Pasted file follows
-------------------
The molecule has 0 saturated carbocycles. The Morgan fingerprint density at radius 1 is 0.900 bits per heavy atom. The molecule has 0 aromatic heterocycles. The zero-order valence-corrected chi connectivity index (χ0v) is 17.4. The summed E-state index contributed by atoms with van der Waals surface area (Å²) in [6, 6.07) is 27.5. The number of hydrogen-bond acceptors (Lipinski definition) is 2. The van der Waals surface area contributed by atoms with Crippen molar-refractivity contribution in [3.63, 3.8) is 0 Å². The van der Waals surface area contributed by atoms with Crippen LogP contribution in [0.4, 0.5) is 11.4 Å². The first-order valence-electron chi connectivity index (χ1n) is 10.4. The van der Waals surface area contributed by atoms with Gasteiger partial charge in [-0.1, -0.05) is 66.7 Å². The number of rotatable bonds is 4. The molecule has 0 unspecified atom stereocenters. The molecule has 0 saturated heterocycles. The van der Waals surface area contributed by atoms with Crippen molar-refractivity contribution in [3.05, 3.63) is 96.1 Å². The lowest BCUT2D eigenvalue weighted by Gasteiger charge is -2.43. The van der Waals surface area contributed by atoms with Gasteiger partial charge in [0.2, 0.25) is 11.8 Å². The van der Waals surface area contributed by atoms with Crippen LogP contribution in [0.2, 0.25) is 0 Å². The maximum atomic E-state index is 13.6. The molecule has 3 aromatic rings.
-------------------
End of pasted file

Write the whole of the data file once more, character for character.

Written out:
The molecule has 0 saturated carbocycles. The Morgan fingerprint density at radius 1 is 0.900 bits per heavy atom. The molecule has 0 aromatic heterocycles. The zero-order valence-corrected chi connectivity index (χ0v) is 17.4. The summed E-state index contributed by atoms with van der Waals surface area (Å²) in [6, 6.07) is 27.5. The number of hydrogen-bond acceptors (Lipinski definition) is 2. The van der Waals surface area contributed by atoms with Crippen molar-refractivity contribution in [3.63, 3.8) is 0 Å². The van der Waals surface area contributed by atoms with Crippen LogP contribution in [0.4, 0.5) is 11.4 Å². The first-order valence-electron chi connectivity index (χ1n) is 10.4. The van der Waals surface area contributed by atoms with Gasteiger partial charge in [-0.1, -0.05) is 66.7 Å². The number of rotatable bonds is 4. The molecule has 0 unspecified atom stereocenters. The molecule has 0 saturated heterocycles. The van der Waals surface area contributed by atoms with Crippen molar-refractivity contribution in [3.05, 3.63) is 96.1 Å². The lowest BCUT2D eigenvalue weighted by Gasteiger charge is -2.43. The van der Waals surface area contributed by atoms with Gasteiger partial charge in [0.2, 0.25) is 11.8 Å². The van der Waals surface area contributed by atoms with Crippen LogP contribution in [0.2, 0.25) is 0 Å². The maximum atomic E-state index is 13.6. The molecule has 3 aromatic rings.